Calculus of potential profit and loss with any transaction should be central to the research process, and ultimately a trader decisions whether or not to get involved. With certain trades, for instance, it may seem like an upwards movement is definite, but how heavy does that upwards market movement need to be in order to make that transaction worthwhile? Fortunately, when trading CFDs, the profit/loss mechanism is built in to the nature of the instrument, making it easier than most to calculate the value of the settlement of the position at a given rate.

Calculating Profit

The calculations for determining the profitability of a particular trade are relatively easy, provided you understand how the mechanism of a contract for difference works. A contract for difference, by definition, is an agreement to settle on the difference between the price of the underlying instrument today and its price at some future point when the transaction is settled. If prices go up, the buyer is in profit, and if prices go down, the seller is in profit. As a trader, it is possible to be both buyer and seller, depending on your outlook for the future of a particular asset class.

The profit calculation is online slightly further complicated by the interplay of margin and leverage. As naturally leveraged products, CFDs are geared up to a higher degree than the trader need afford to cover initially. Often this can run at as low a 3% margin requirements, which essentially means that the trader need only cover 3% of the transaction size from his trading capital, with the remainder financed by the broker in the short term. This allows much more significant gains to be realised from the same transaction.

Thus, the essential information you need to know in order to calculate profit from a CFD transaction is as follows:

Starting price: the price at which you entered the position, either buying or selling the contract for difference.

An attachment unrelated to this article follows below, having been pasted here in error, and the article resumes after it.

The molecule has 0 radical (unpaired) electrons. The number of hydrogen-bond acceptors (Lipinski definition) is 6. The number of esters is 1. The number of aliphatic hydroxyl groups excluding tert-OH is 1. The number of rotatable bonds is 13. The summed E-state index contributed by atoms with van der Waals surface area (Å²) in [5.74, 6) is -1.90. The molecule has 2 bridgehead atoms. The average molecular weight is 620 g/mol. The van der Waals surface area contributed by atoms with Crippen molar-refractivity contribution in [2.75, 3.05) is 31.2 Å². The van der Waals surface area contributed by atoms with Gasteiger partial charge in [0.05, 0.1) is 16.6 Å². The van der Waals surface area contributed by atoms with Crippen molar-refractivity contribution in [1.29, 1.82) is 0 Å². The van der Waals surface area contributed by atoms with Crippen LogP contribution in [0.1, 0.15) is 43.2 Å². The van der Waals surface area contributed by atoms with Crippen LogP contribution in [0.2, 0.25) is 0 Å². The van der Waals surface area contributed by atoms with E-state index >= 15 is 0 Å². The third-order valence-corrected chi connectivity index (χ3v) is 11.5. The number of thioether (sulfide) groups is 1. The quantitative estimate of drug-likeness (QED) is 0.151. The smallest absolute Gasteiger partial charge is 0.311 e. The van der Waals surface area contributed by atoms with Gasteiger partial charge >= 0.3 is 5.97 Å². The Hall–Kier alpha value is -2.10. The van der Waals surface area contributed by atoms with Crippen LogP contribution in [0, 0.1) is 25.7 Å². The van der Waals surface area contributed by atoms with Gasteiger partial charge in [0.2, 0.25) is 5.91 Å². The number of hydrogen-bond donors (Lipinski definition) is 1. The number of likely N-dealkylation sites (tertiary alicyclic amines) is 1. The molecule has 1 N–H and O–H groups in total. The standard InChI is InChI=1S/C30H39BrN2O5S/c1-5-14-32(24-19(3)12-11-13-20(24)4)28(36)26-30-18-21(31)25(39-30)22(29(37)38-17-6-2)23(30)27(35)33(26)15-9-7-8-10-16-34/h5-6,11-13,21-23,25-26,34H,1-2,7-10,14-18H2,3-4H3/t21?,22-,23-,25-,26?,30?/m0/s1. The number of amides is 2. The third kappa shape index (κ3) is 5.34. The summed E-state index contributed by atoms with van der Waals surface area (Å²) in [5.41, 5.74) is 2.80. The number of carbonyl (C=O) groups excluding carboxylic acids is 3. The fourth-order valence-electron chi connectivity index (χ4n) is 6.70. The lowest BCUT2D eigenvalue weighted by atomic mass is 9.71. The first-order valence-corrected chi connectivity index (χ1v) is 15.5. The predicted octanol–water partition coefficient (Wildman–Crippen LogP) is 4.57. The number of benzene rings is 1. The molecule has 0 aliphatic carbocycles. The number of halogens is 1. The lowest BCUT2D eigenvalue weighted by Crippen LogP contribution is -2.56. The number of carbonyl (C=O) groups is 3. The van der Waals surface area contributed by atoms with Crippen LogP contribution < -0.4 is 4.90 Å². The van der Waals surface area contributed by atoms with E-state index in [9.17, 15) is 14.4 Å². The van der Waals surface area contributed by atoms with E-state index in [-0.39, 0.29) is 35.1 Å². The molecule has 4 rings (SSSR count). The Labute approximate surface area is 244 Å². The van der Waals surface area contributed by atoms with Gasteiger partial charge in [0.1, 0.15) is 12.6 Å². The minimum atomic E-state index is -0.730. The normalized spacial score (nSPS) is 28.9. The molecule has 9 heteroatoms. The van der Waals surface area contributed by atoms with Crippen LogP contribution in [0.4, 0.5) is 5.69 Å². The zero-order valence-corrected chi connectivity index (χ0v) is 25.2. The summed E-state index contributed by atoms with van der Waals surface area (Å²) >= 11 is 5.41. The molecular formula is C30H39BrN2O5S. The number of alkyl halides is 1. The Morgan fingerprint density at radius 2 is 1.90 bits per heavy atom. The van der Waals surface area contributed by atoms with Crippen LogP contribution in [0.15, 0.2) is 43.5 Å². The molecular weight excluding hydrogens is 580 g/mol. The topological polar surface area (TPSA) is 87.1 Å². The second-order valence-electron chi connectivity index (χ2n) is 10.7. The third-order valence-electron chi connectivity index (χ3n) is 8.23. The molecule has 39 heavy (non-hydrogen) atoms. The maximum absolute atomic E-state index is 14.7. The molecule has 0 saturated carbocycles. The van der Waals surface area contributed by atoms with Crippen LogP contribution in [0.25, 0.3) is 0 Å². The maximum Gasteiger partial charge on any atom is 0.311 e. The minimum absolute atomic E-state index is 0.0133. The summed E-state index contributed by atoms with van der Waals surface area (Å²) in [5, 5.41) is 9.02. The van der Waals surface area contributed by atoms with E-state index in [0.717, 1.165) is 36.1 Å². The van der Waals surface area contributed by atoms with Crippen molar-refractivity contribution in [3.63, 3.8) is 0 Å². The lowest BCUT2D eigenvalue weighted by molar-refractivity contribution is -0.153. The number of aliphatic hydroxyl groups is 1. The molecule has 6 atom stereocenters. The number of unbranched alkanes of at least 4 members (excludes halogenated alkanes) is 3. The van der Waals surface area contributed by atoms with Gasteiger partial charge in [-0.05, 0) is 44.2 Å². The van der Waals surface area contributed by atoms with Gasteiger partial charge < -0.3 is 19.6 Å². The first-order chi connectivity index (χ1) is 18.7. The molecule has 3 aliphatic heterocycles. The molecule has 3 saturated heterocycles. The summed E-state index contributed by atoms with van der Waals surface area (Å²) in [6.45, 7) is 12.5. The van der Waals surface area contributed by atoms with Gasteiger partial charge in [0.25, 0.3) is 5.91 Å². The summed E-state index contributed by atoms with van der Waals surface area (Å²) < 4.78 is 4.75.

Exposure: the extent to which you are personally (i.e. excluding the leveraged portion) exposed to the position.
NMR: notional margin requirement, expressed as a percentage
Variable end price: the variable price at which you want to calculate your profit.

The calculation for working out the gross profit on any CFD long position is:

(Variable end price - Start price)/100 x (Exposure/NMR) = Profit

This nifty little formula works out the value of your profit portion from a leveraged CFD transaction excluding any brokerage fees that may apply. In order to calculate a rate of return, the profit figure must then be calculated as a percentage of the original exposure figure, in order to correctly calculate returns.

Calculating Loss, and Short Positions

Calculating loss from a particular CFD transaction effectively works by the same process as calculating profit, except that the output is negative rather than positive. In this instance, the equation becomes switched slightly such that the Variable end price is deducted from the Starting price, because the market is moving down rather than up. When trading with CFDs, calculating potential loss in this way is a worthwhile endeavour, because the outcome can often provide a sobering reality as to the dangers of a particular transaction.

Similarly, in calculating short positions the equations are simply reversed to calculate profit (as if it were a loss with long positions) and losses accordingly.

Knowing how to calculate profit and loss for both long and short positions isn't just a point of interest - it is actually a very significant and useful tool that successful traders need to grasp as quickly as possible if they are to succeed online. These quick, simple calculations can help identify in an instant whether your expectations are unrealistic or whether the risks of a particular transaction are too high, enabling you to make dynamic, on the spot decisions in full comprehension of the market situation.